Ongoing Due Diligence Ensures Healthy Factoring Relationships

Factoring Company Due DiligenceEvery business that extends credit to its clients understands the importance of due diligence. Just as most people would not blindly hand over a stack of cash to a stranger on the street, factoring companies do not begin purchasing invoices from clients whose businesses they do not understand.

Once the client relationship is established, it is easy to become comfortable with the routine of purchases and collections and ignore due diligence entirely. This complacence can prove disastrous for the client relationship. Tax issues, debtor concerns, and client malfeasance can all fly under the radar until the situation requires a more serious (often legal) response.

Fortunately for factors, a variety of services exist to make the process fast and easy. Perform the following due diligence on an ongoing basis to identify potential issues before they reach a critical point.

1. Check the business name

Every few months, run your clients’ company names through their state’s Secretary of State business entity search to ensure they are still active and in good standing. This also keeps you informed about fictitious name filings that may suggest a client is planning to close or restructure their business. If a client mentions a plan to do business under a new name, run a search on that business name as soon as possible. You may need to prepare new legal documents if clients plan to factor under a new business name.

2. Keep tabs on contacts

Company owners’ personal financial or legal issues can spell trouble for the business, especially if your client is a sole proprietor. Periodic background checks can highlight these types of issues and prepare you in the event that you need to change or end the factoring relationship.
PRN Healthcare Factoring

3. Identify tax issues

Even with a signed 8821, tax issues often emerge quickly and a notice of pending action may arrive too late. Tax issues have dire consequences for a factor, as an IRS lien takes first position unless they choose to subordinate. Tax Guard is one service factors can use to stay ahead of tax problems. Subscribers create their 8821s through Tax Guard and upload signed copies. Tax Guard then performs initial reporting and adds your clients to a monthly reporting system that lists all deposits, returns filed, and outstanding balances, as well as the client’s status with the IRS. They will notify you of any intent to levy, liens filed, or delinquent accounts, and they will work directly with your clients to establish Installment Agreements or IRS subordination so your interests are protected.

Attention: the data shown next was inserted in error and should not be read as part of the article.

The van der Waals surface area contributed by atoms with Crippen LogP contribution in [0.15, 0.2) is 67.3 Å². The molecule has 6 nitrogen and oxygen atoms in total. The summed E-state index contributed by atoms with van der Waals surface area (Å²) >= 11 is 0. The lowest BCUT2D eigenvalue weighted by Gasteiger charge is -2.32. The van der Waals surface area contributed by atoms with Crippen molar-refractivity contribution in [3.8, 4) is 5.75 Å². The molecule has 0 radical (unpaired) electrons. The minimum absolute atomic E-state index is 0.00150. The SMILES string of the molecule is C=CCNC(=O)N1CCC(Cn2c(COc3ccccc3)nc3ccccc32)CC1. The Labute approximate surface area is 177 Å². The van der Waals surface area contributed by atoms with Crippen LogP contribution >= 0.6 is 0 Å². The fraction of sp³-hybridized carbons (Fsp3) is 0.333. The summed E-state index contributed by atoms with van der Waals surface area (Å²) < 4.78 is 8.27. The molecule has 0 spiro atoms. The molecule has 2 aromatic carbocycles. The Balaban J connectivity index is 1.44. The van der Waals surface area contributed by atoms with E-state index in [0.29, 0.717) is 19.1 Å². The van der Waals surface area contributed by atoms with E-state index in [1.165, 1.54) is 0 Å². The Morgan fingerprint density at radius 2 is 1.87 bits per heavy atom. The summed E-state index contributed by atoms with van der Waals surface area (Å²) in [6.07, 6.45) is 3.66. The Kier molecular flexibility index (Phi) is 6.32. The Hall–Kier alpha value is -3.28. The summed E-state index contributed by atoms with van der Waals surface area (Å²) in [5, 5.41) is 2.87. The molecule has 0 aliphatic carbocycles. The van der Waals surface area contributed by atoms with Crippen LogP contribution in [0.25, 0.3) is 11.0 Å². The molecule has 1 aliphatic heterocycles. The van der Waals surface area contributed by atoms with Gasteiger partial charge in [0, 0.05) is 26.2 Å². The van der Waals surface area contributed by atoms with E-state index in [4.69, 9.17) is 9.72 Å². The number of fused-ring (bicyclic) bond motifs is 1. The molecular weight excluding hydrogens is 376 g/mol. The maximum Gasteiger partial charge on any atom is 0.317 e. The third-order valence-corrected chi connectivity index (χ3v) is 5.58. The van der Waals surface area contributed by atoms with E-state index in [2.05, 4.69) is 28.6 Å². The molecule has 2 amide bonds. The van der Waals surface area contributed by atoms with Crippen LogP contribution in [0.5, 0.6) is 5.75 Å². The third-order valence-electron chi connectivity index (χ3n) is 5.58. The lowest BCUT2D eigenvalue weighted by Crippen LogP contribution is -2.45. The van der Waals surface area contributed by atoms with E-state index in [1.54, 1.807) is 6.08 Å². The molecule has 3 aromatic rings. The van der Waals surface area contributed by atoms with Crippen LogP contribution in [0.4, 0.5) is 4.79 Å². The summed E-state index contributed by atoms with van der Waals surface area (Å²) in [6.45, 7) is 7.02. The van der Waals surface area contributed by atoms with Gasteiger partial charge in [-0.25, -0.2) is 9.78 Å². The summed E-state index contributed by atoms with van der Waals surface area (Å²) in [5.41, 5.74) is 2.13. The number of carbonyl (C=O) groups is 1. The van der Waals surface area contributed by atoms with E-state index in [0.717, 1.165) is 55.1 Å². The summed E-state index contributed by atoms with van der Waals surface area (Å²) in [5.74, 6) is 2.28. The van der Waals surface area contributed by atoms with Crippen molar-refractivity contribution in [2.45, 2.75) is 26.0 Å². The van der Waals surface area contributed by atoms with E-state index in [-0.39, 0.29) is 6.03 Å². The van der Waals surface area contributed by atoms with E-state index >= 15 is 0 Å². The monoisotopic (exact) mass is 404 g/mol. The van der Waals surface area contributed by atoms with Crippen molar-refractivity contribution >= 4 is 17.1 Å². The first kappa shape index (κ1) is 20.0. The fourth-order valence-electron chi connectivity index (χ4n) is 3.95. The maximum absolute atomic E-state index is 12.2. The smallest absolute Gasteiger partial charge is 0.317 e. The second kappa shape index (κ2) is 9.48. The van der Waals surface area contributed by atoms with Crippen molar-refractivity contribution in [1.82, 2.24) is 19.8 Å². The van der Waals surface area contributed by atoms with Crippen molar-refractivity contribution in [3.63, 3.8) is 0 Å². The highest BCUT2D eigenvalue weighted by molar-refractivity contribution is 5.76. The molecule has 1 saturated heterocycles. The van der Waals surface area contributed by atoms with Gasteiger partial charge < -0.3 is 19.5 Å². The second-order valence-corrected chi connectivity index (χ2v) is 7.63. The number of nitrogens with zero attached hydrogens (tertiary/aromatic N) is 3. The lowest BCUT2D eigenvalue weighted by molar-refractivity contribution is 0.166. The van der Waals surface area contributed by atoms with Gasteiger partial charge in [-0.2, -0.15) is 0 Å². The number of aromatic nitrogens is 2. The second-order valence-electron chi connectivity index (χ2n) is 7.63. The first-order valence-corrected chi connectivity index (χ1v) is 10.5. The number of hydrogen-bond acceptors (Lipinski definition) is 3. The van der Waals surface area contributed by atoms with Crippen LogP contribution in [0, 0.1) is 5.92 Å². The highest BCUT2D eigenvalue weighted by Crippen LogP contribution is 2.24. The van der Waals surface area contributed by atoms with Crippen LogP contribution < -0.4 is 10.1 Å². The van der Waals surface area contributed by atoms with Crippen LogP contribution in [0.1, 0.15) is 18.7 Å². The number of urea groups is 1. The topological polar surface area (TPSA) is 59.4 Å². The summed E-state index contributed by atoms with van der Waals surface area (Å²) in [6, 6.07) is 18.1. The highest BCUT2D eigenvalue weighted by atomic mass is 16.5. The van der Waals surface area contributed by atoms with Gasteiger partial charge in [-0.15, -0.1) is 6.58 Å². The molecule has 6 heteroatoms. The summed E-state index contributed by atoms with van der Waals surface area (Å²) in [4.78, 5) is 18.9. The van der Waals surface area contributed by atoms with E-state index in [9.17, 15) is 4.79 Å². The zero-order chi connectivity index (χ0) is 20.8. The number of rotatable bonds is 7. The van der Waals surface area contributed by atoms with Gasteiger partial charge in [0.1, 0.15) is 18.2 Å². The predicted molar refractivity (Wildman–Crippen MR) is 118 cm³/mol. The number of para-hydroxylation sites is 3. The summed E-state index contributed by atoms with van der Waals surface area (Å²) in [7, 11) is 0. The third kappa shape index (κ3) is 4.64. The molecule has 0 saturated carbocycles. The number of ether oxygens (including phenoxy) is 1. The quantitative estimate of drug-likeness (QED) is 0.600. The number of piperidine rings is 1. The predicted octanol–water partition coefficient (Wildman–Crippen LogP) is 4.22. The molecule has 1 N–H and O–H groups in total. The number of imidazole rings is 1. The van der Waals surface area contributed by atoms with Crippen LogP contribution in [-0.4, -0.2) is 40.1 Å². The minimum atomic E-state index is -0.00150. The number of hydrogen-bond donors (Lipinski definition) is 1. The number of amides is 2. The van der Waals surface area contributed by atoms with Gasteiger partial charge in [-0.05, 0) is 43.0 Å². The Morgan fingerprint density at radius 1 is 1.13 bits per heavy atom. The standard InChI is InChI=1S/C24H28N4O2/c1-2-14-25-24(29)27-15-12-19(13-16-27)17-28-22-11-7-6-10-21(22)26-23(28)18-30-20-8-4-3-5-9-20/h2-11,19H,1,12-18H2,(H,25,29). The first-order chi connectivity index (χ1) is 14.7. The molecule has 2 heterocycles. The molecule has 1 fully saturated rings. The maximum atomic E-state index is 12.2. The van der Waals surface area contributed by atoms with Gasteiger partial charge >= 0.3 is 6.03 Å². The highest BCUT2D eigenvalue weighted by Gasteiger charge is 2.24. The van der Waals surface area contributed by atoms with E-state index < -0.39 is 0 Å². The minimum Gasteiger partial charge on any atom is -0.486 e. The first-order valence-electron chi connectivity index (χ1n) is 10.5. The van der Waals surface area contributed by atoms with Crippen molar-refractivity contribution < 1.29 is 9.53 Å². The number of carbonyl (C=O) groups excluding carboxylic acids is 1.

4. Find additional liens

An additional UCC filing may indicate that your client is planning to leave your company, or it may uncover a situation in which they have double-pledged their receivables to another company. In either case, make a practice of checking your clients for new liens annually – doing so when you renew your own company’s filing will save time and serve as a helpful reminder.

5. Don’t forget account debtors

Even the best factoring relationship can turn sour if account debtors start paying late, making incomplete payments, or missing payments entirely. Backed up collections are frustrating for everyone involved – the factor, who must then chase payments, and the client, who may be unable to factor new invoices or may have to buy back invoices that go above recourse. Sign up for a service like Cortera to keep track of payment trends and credit issues with your current and potential debtors. Cortera relies on subscriber reporting, so upload your own A/R to their database for improved results.

Every good relationship requires legwork and an occasional pulse check. Adding routine due diligence to normal client maintenance procedures can keep factoring relationships strong and healthy, and helps factors solve most problems before they start.

Factoring PRN Funding Phil CohenPhilip Cohen is the founder and president of PRN Funding, LLC, which is an extraordinarily focused niche factor in the healthcare funding market place.

Visit the PRN Funding website at for more factoring and brokering information.

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